We talk about the weather all the time in Vermont because we get so much of it.
Today is the last day in September, our best month. We claim it as autumn, but it’s really still summer, at least the first three weeks. Now, it’s officially fall, and has been for the past week.
September is mild, mostly, but there’s a crispness in the air that suggests the austerity to come. The first frost arrives in September. We start the day in fleeces and sweaters but often shed them by midday.
September’s about what’s going away. All is green and lush at first, the harvest, corn on the cob and red juicy tomatoes from the garden and supper on the porch. By month’s end, the landscape is russet and gold. Canada geese fly overhead, honking.
We appreciate September’s beauty and warmth because we know it will end, and soon. There is melancholy beneath the beauty. By now, the days are short indeed. When October arrives, the brilliant colors explode like the finale of a fireworks show, and then ... the darkness: the short dreary days of November and December.
This is a sports column and we’ve already jumped (we’re about to jump) to the inside page and there has been no mention of sports. Thanks for jumping with me. Here it comes.
Sports are seasonal too. Just about my favorite sports experiences, moments from year to year, occur in September, one at the high school in Middlebury, the other at the college.
September is football season. The centerpiece of the fall weekend in September is a football game. Like so many of my Middlebury friends, I like to go to the MUHS football games: Friday Night Lights in Middlebury, Vermont.
From my home in Cornwall, I can see the glow in the sky from the lights of Doc Collins Field and hear the voice of Wayne Smith, public address announcer, identifying the players and situations: “Hastings carries the ball; Williams and company in on the stop. First down for the Tigers!”
It’s a timeless experience. The scene has changed little over the years. The dads stand on the sidelines and fret, perhaps remembering their own youth in the game — and the moms are in the stands with other family members, hoping no one gets hurt. Friends of Football hawk programs and 50-50 raffle tickets in the grandstand, and serve chili and dogs in the concession booth.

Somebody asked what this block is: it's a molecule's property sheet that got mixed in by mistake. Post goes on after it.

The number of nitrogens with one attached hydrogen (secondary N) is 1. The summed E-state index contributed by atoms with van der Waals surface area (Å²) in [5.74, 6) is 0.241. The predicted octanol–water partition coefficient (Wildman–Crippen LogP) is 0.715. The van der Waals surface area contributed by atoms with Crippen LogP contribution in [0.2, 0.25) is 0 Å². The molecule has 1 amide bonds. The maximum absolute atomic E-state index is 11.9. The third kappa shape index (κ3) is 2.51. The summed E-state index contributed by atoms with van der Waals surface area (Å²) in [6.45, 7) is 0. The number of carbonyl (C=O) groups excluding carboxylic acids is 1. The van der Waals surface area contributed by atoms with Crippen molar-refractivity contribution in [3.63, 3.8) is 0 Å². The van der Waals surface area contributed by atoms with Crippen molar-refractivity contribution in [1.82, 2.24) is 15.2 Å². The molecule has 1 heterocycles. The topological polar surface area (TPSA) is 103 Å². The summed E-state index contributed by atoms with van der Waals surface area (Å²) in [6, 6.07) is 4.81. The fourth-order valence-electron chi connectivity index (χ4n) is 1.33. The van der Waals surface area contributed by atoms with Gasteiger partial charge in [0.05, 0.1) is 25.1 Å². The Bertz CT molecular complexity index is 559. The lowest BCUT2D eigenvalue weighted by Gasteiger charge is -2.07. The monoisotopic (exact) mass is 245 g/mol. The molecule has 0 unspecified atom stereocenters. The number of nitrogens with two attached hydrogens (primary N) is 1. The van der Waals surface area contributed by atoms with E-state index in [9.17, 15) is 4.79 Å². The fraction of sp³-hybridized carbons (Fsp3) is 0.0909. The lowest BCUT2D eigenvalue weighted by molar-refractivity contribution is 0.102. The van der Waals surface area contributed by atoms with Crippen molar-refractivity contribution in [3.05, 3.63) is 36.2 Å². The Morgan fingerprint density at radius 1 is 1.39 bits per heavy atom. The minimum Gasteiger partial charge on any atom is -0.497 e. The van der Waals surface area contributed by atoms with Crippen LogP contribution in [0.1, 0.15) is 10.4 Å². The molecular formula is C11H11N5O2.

Former players, and parents of players long gone and grown-up, help coach from the stands: “A pass! In that situation? What was he thinking?” All are convinced the officiating is crooked, or at best incompetent: “They call holding on us, but not them! C’mon, ref!”
The darkness surrounding the stadium gives the whole scene a surreal flavor. I like to spend some part of the game at the north end of the stands, in front of the row of exuberant fans watching the game from the beds of their pick-up trucks in the parking lot.
Kids, high school age and younger, race around in noisy packs on the outskirts of the play on the field, betraying little interest in the game. Their parents pray their hijinks under the cover of darkness are still just innocent play.
My other favorite fall sports scene is that beautiful early fall Saturday at the college when all the Panther teams are at home, last Saturday, for example. The games occur simultaneously — or nearly so, in the warm middle of the day, with the men’s and women’s soccer teams competing on adjacent fields, a field hockey contest nearby, and the football game coming up at the stadium on the hill.
I stand on the berm at the east end of the track where I can watch both soccer games at once. This spectator arrangement typically means that I miss every goal scored, as I am viewing the men’s game when the women score, or vice versa. At some point, I walk over to field hockey on the turf field, as that’s the sport Annie, my 13-year-old, is now gravitating to.
Before long, I hear the booming baritone of Russ Reilly welcoming fans to the football game at the amphitheater above the athletic facilities: “Good afternoon, ladies and gentlemen, boys and girls: welcome to Youngman Field” and I make my way up the hill where I watch robust young men crash into one another for a couple of hours.
I cheer unabashedly for the Panthers, for I know some of those young men inside all that gear — these gladiators are my students in their real lives.
My late dad, the football player, loved to come to Middlebury when the Bates College teams arrived to play the Panthers. He would look out over these acres and acres of playing fields, with scores of athletes, competing fiercely, in the great outdoors, shake his head and marvel at the scene.
Coming from Bates College, whose campus is hemmed in by city streets, he thought Middlebury athletes and fans lived in sports heaven.
I think he was right.